Bay Packers Bart Starr and Ray Nitschke; Lieutenant Governor Scott McCallum. Most recently, 6th District US Congressman Thomas E. Petri and Attorney General J B VanHollen, who is also a Past Grand Master.
Indeed, scarcely a town in Wisconsin is without a Masonic founder the type of man after whom schools, avenues, and parks are named. It is an awesome responsibility to live up to the standards these men have set, but we are confident that your Masonic affiliation will assist you in developing the type of character that will be esteemed and respected by all with whom you interact.
Harry Truman Gerald Ford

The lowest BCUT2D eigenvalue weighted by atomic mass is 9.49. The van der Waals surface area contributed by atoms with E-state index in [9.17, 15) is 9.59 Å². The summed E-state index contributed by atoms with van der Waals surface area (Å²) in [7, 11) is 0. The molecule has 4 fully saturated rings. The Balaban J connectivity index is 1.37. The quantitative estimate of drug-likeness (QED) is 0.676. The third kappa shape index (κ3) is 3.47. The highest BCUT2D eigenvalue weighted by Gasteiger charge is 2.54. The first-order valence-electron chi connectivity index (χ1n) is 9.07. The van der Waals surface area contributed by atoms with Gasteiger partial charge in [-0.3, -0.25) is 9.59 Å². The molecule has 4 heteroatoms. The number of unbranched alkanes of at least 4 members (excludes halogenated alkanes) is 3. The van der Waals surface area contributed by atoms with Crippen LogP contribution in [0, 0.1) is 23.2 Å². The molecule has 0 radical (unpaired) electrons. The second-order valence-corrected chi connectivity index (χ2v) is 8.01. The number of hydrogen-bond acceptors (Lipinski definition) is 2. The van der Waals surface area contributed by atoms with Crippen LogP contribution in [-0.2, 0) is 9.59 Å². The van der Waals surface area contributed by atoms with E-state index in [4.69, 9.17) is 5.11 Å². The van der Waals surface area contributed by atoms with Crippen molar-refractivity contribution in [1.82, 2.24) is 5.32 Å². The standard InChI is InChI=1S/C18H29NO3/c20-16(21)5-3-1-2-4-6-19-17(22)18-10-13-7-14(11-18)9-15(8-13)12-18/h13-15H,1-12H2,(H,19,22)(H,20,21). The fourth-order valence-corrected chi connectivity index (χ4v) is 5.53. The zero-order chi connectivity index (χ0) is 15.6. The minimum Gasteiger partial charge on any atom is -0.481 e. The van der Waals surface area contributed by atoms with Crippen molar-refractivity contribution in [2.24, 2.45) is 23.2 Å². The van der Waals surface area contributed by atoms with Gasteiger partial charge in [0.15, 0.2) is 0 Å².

John Hancock Paul Revere
Edgar Mitchell Virgil Grissom
Edwin Buzz Aldrin
Wolfgang A. Mozart
F. Joseph Haydn
John Philip Sousa
George M. Cohan
Nat King Cole
Duke Ellington Louis Armstrong
James C. Penney
Sebastian S. Kresge
Louis B. Mayer
Darryl F. Zanuck
John L. Lewis David Sarnoff
Film & TV Stars:
Cecil B. DeMille
Douglas Fairbanks, Sr.
Mel Blanc Tom Mix
Johann Von Goethe
Arthur Conan Doyle
Charles W. Moore
Sir Walter Scott Alex Haley
Enrico Wallenda Charles Stratton
Buffalo Bill Cody
Norm Crosby Paul Harvey
Rogers Hornsby Dr.
Sugar Ray Robinson
Robert E. Peary
Charles Lindbergh Richard Byrd
William B. Travis
Norman Vincent Peale
Joseph Fort Newton
G. Bromley Oxnam Rev. William Booth
Booker T. Washington
Dr. Charles Mayo
Dr. Andrew Still
Sir Frederick Hopkins Dr. Charles King
James Doolittle Oliver H. Perry
Political Figures: Winston Churchill
Robert R. Livingston
William Shaw James Hoban
Giuseppe Garibaldi Lajos Kossuth